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Behavioural and Brain Gene Expression Profiling in Pigs during Tail Biting Outbreaks – Evidence of a Tail Biting Resistant Phenotype
Swedish University of Agriculture Science, Sweden.
Linköping University, Department of Physics, Chemistry and Biology. Linköping University, The Institute of Technology.
Uppsala University, Sweden.
Swedish University of Agriculture Science, Sweden.
2013 (English)In: PLoS ONE, ISSN 1932-6203, Vol. 8, no 6Article in journal (Refereed) Published
Abstract [en]

Abnormal tail biting behaviour is a major welfare problem for pigs receiving the behaviour, as well as an indication of decreased welfare in the pigs performing it. However, not all pigs in a pen perform or receive tail biting behaviour and it has recently been shown that these ‘neutral’ pigs not only differ in their behaviour, but also in their gene expression compared to performers and receivers of tail biting in the same pen. To investigate whether this difference was linked to the cause or a consequence of them not being involved in the outbreak of tail biting, behaviour and brain gene expression was compared with ‘control’ pigs housed in pens with no tail biting. It was shown that the pigs housed in control pens performed a wider variety of pig-directed abnormal behaviour (belly nosing 0.95±1.59, tail in mouth 0.31±0.60 and ‘other‘ abnormal 1.53±4.26; mean±S.D) compared to the neutral pigs (belly nosing 0.30±0.62, tail in mouth 0.13±0.50 and “other“ abnormal 0.42±1.06). With Affymetrix gene expression arrays, 107 transcripts were identified as differently expressed (p<0.05) between these two categories of pigs. Several of these transcripts had already been shown to be differently expressed in the neutral pigs when they were compared to performers and receivers of tail biting in the same pen in an earlier study. Hence, the different expression of these genes cannot be a consequence of the neutral pigs not being involved in tail biting behaviour, but rather linked to the cause contributing to why they were not involved in tail biting interactions. These neutral pigs seem to have a genetic and behavioural profile that somehow contributes to them being resistant to performing or receiving pig-directed abnormal behaviour, such as tail biting, even when housed in an environment that elicits that behaviour in other pigs.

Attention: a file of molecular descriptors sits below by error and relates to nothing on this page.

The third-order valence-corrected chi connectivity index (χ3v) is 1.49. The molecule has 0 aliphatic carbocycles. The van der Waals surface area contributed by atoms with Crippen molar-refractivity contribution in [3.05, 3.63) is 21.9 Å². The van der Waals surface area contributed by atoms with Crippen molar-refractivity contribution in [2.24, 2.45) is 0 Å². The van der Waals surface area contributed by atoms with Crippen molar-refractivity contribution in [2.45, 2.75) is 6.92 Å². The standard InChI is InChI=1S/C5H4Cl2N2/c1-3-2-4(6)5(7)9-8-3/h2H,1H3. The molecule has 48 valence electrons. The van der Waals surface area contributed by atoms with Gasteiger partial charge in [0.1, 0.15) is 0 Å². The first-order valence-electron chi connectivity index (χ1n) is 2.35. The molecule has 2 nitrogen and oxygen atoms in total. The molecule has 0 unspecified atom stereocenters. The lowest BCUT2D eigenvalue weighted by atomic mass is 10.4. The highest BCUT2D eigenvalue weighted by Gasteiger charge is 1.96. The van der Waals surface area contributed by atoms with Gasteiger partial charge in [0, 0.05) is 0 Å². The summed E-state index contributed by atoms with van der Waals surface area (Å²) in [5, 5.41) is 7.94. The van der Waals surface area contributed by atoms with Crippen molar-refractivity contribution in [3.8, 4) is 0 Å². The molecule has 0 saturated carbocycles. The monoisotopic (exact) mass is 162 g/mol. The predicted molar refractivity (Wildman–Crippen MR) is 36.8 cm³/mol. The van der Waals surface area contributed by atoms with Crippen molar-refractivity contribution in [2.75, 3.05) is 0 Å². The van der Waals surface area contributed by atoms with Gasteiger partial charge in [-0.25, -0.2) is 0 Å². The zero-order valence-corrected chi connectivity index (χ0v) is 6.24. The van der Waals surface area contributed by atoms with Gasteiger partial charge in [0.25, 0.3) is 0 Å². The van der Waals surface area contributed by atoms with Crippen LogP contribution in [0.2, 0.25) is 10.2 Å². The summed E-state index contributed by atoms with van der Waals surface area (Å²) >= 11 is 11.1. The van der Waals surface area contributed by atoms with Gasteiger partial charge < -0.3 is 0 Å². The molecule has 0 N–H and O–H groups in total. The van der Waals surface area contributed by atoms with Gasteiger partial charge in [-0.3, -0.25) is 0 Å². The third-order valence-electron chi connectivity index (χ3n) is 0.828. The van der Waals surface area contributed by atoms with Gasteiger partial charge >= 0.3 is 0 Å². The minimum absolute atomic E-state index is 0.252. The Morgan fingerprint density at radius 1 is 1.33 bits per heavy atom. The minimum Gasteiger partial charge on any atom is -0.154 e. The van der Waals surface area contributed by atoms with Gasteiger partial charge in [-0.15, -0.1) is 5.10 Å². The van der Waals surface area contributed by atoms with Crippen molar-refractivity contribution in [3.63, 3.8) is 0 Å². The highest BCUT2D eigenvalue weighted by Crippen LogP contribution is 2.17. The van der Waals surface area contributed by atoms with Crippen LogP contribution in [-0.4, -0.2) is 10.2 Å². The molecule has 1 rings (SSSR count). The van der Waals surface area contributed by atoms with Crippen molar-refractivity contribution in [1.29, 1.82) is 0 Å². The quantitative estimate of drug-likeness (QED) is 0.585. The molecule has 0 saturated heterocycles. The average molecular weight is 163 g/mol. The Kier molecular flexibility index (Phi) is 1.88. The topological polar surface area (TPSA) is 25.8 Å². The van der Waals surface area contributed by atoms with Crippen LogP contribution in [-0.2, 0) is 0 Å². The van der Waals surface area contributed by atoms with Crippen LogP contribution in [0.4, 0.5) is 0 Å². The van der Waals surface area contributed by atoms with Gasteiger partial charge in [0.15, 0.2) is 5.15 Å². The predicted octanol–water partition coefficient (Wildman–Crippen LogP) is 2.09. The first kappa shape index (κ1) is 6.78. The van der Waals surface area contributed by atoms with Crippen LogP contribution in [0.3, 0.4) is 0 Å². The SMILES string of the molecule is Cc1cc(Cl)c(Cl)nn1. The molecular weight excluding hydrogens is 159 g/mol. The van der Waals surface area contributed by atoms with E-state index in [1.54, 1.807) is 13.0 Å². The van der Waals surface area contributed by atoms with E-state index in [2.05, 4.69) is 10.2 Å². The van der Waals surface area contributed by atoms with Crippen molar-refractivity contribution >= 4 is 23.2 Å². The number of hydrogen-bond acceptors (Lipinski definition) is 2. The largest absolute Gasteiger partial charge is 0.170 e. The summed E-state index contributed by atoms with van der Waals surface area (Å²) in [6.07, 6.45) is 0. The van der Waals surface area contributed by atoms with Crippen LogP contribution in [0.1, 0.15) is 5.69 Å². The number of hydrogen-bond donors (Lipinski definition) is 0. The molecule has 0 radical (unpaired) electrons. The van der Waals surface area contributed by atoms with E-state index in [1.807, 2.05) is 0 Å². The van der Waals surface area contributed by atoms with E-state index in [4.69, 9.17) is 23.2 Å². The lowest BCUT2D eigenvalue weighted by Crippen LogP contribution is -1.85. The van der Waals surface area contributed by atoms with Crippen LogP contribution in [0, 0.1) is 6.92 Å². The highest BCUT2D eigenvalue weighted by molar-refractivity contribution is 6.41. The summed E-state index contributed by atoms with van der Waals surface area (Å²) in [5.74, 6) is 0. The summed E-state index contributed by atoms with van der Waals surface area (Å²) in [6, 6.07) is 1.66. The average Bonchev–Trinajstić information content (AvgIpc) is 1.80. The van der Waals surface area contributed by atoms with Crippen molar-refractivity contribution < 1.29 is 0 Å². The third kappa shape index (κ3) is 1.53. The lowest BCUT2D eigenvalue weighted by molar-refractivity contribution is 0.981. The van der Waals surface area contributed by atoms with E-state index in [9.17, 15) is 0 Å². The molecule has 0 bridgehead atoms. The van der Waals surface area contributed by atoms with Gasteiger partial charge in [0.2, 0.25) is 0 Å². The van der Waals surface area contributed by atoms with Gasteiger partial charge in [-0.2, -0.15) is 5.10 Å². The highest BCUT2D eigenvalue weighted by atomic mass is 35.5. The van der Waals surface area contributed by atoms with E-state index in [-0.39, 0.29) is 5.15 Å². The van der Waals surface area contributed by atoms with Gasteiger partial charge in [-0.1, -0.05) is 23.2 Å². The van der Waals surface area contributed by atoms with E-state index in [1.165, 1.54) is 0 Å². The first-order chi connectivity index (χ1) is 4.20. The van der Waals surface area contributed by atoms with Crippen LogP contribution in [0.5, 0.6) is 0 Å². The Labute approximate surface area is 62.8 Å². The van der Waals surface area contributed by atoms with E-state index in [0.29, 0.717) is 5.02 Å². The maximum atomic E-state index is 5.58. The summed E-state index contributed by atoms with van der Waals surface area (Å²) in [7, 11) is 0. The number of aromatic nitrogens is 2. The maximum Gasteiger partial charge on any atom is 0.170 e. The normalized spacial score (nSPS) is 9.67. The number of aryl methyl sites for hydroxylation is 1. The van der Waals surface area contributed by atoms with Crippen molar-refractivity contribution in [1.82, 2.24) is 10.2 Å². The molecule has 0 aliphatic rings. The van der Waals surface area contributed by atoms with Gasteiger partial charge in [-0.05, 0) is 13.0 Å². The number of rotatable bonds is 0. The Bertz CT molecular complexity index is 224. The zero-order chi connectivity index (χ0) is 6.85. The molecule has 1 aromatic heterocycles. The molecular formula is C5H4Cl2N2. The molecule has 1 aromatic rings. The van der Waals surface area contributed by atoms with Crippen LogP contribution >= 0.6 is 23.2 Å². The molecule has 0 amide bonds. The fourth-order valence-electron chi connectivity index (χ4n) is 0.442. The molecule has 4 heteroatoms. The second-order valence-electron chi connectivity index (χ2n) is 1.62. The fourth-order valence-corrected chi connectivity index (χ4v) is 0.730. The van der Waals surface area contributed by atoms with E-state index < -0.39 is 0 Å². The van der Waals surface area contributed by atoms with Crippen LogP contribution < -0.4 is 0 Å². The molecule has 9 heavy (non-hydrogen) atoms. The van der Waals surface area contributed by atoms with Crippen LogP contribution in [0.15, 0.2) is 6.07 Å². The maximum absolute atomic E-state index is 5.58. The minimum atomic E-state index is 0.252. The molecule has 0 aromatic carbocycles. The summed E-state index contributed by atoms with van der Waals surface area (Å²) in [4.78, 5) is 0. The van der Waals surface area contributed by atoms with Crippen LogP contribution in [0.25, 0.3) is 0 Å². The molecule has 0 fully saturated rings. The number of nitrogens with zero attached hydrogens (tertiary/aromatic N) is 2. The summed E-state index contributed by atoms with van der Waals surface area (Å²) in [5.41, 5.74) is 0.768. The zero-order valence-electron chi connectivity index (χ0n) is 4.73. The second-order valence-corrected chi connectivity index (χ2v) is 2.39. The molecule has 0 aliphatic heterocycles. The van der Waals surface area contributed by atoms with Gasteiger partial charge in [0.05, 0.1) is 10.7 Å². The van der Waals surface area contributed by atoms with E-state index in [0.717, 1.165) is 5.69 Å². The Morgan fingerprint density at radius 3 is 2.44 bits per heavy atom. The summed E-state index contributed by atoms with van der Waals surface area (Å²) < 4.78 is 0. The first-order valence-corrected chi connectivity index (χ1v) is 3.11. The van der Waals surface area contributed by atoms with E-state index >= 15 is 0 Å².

Place, publisher, year, edition, pages
Public Library of Science , 2013. Vol. 8, no 6
National Category
Engineering and Technology
URN: urn:nbn:se:liu:diva-95966DOI: 10.1371/journal.pone.0066513ISI: 000320576400119OAI: diva2:641688

Funding Agencies|Swedish Research Council for Environment, Agricultural Sciences and Spatial Planning through Centre for functional genetics||Nordic Joint Commitee for Agricultural and Food Research||

Available from: 2013-08-19 Created: 2013-08-12 Last updated: 2013-09-25

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